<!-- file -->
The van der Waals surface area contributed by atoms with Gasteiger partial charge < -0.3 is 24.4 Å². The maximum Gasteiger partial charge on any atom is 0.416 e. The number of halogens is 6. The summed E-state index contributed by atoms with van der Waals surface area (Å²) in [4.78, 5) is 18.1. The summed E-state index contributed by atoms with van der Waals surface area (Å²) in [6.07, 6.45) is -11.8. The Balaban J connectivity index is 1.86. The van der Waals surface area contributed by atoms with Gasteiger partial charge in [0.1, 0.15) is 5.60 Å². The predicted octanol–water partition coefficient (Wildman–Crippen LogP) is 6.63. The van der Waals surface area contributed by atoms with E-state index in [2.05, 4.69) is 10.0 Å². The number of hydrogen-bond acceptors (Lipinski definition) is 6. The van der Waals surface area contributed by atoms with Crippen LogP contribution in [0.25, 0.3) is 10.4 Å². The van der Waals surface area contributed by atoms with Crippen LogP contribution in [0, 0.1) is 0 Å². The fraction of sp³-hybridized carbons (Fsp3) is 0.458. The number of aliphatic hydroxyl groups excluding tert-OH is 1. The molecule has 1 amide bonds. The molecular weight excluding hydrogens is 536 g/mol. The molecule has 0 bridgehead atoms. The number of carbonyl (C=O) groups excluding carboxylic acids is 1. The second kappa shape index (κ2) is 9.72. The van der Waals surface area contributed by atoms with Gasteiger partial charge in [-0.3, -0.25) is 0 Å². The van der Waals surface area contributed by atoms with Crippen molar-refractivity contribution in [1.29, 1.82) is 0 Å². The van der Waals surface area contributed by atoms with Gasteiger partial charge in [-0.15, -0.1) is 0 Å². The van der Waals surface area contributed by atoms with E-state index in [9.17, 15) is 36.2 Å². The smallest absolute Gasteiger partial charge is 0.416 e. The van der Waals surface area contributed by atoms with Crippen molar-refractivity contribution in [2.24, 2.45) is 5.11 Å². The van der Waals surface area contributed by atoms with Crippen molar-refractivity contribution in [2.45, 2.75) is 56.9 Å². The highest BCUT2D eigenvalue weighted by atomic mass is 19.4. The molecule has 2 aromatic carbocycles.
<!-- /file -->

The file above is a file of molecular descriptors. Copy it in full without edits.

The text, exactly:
The van der Waals surface area contributed by atoms with Gasteiger partial charge < -0.3 is 24.4 Å². The maximum Gasteiger partial charge on any atom is 0.416 e. The number of halogens is 6. The summed E-state index contributed by atoms with van der Waals surface area (Å²) in [4.78, 5) is 18.1. The summed E-state index contributed by atoms with van der Waals surface area (Å²) in [6.07, 6.45) is -11.8. The Balaban J connectivity index is 1.86. The van der Waals surface area contributed by atoms with Gasteiger partial charge in [0.1, 0.15) is 5.60 Å². The predicted octanol–water partition coefficient (Wildman–Crippen LogP) is 6.63. The van der Waals surface area contributed by atoms with E-state index in [2.05, 4.69) is 10.0 Å². The number of hydrogen-bond acceptors (Lipinski definition) is 6. The van der Waals surface area contributed by atoms with Crippen LogP contribution in [0.25, 0.3) is 10.4 Å². The van der Waals surface area contributed by atoms with Crippen LogP contribution in [0, 0.1) is 0 Å². The fraction of sp³-hybridized carbons (Fsp3) is 0.458. The number of aliphatic hydroxyl groups excluding tert-OH is 1. The molecule has 1 amide bonds. The molecular weight excluding hydrogens is 536 g/mol. The molecule has 0 bridgehead atoms. The number of carbonyl (C=O) groups excluding carboxylic acids is 1. The second kappa shape index (κ2) is 9.72. The van der Waals surface area contributed by atoms with Gasteiger partial charge in [-0.3, -0.25) is 0 Å². The van der Waals surface area contributed by atoms with Crippen molar-refractivity contribution in [1.29, 1.82) is 0 Å². The van der Waals surface area contributed by atoms with Gasteiger partial charge in [-0.15, -0.1) is 0 Å². The van der Waals surface area contributed by atoms with E-state index in [9.17, 15) is 36.2 Å². The smallest absolute Gasteiger partial charge is 0.416 e. The van der Waals surface area contributed by atoms with Crippen molar-refractivity contribution in [2.24, 2.45) is 5.11 Å². The van der Waals surface area contributed by atoms with Crippen molar-refractivity contribution in [2.45, 2.75) is 56.9 Å². The highest BCUT2D eigenvalue weighted by atomic mass is 19.4. The molecule has 2 aromatic carbocycles.